Sarah Wilson's Healthy Hawaii Guide - Expedia Australia Travel Blog

Sarah Wilson’s Healthy Hawaii Guide

Sarah Wilson’s Healthy Hawaii Guide

Some folk people travel to see art. Or museums. Or they travel for the shopping. Others for the piazza people perving. Me, I travel to be well – to eat great food (see my Hawaiian Food Guide) and get into the outdoors.

And so it came about I realised I needed to get myself to Hawaii. It’s a veritable outdoorsy fantasyland for all kinds of next-generation wellness endeavours. Inspired to set off on your own DIY health retreat? Here’s what to look out for in Oahu and Kauai (where I visited).

Hike and hike some more.

I research most of my trips by Googling “best hikes in the world”. This approach has seen me head to Sierra Nevada, New Zealand, Iceland and Canada. Turns out one of the best (and most adventurous) hiking spots on the planet is Kauai, one of the quieter Hawaiian islands. Thus, I had to go to Kauai!

That said, pretty much every hike in Hawaii is spectacular with views that seem like they’re straight from Jurassic Park or some tropical romantic comedy (probably because, um, they are). Want to give hiking a go? A few tips from my experience:

Kauai: There are great trails all over Kauai. Around the western side, the Waimea Canyon State Park has plenty of different options, from canyons to swamp trails. Make sure you do the Canyon Trail for a good overview; and if you have time head up to the end of the road (in Kokee State Park) to do the Alakai Swamp Trail. For Kauai hiking, be sure to buy a copy of the Kauai Island Atlas and Maps guide put out by Environmental Designs. It’s $8 from the Kokee Lodge and Museum (in Waimea Canyon). It’s the best resource by far.

Oahu: For a fun workout, definitely do the Koko Head Crater Tramway hike – 1048 steps straight up. It’s about 15 minutes from Waikiki and will get your blood pumping. The best resource for hikes on the main island is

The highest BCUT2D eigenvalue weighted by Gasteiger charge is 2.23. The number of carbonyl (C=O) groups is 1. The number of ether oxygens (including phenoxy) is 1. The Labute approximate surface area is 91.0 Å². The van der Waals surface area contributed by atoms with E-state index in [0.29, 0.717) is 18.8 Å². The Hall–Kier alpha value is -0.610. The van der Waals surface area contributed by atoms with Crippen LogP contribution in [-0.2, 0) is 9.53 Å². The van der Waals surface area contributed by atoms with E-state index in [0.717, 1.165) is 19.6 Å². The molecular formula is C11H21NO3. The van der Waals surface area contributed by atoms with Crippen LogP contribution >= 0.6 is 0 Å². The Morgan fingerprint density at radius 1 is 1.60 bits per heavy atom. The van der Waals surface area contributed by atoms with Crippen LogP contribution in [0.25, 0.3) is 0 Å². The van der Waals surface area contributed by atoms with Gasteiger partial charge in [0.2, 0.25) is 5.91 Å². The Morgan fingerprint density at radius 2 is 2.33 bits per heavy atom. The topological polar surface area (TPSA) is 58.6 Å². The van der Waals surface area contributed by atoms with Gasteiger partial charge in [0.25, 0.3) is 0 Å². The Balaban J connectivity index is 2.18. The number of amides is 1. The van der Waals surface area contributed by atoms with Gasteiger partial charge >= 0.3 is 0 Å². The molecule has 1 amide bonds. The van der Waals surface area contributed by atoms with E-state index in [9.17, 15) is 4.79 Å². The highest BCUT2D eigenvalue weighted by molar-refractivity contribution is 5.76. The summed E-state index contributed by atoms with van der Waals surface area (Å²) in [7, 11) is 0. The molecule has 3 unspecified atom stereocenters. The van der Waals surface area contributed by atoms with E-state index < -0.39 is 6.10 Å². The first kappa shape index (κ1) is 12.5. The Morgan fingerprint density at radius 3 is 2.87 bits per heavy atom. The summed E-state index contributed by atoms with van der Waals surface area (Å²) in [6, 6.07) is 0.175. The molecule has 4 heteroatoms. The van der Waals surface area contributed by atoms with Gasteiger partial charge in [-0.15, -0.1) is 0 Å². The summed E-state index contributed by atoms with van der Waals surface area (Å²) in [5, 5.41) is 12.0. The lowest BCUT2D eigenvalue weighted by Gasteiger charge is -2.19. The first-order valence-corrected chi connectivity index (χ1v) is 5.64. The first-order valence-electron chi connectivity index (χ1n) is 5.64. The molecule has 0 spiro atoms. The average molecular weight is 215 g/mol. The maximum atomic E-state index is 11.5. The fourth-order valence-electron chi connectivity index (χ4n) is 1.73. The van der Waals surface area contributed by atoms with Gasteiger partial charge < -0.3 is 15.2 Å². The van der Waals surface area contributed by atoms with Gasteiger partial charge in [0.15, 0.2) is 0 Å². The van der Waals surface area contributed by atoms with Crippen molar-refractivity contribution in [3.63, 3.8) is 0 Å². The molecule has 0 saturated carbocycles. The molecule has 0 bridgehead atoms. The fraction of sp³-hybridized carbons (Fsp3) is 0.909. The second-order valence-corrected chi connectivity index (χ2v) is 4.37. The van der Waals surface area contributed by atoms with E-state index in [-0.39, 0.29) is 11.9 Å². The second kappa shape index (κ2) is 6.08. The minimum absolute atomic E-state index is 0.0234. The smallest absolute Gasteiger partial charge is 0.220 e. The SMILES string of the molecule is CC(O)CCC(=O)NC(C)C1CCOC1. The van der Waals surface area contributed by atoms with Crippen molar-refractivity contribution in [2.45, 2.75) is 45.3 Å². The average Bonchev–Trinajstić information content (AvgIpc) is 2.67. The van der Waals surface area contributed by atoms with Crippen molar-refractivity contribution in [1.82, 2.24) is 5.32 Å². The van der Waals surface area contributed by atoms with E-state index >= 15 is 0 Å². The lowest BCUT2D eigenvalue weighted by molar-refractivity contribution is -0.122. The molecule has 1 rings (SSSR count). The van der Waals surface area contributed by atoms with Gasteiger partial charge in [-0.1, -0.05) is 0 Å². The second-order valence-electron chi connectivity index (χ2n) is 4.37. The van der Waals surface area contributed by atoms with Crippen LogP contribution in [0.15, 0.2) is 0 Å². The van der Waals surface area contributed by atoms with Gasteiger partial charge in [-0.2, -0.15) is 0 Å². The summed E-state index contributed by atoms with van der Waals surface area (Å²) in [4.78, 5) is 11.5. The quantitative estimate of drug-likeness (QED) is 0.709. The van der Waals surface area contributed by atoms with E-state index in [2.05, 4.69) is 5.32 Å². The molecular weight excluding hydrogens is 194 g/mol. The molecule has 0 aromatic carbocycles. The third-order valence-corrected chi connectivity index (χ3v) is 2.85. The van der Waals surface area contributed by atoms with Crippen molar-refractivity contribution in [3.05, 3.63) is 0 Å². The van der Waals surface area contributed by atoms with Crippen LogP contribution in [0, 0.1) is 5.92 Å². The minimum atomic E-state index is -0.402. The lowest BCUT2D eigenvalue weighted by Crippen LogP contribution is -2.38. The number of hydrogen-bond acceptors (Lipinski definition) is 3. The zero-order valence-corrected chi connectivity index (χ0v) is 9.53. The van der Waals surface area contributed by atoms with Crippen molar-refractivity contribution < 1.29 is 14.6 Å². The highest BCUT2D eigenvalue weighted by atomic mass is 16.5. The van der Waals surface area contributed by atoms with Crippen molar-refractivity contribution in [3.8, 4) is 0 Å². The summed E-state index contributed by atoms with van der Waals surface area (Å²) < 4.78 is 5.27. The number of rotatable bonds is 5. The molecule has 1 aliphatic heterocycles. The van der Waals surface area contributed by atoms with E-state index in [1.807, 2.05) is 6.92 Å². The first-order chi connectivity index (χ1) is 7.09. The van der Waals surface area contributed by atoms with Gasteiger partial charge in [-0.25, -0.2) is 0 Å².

Surf Waikiki. Even if just once.

You kind of just have to do it. If you’re not a surfer, it’s possibly one of the best places to give it a crack. Rent a looooong board outside The Royal Hawaiian Resort and catch some easy waves with a view back to the iconic beach.

Stand Up Paddle (SUP) trickery

Hawaiians SUP to chill out after work, before work, while not working…they SUP like the rest of the world boot camps and have been doing it since the 1950s. Definitely give it a go when on the islands. Take it one step further and try SUP Yoga, which was also “invented” in Hawaii, or night SUP, timed to take advantage of a fireworks display.

Kayak adventuring

I like to kayak with a destination. At Lanakai on Oahu’s windward side I set off in a double with a packed lunch provided by Kailua Beach Adventures (I did a self-tour, but they also run 5-hour guided adventures) to two small islands off the coast. Why Lanakai? It’s meant to be one of the best swimming beaches in Hawaii. And there are turtles (I saw several the size of picnic tables!). Also, it’s not a tourist area, so it’s quieter and more authentic.

Do a helicopter experience

I don’t normally go for these kind of touristy things, but I 100 per cent recommend forking out $245 for a spin around Kauai. It was an amazing way to see all the hiking destinations I’d just traversed from above. I went with Island Helicopters, departing from Lihue Airport, because they’re the only outfit that land you at the Jurassic Falls (where spectacular scenes in the movie are shot; I haven’t seen the movie).

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Sarah Wilson

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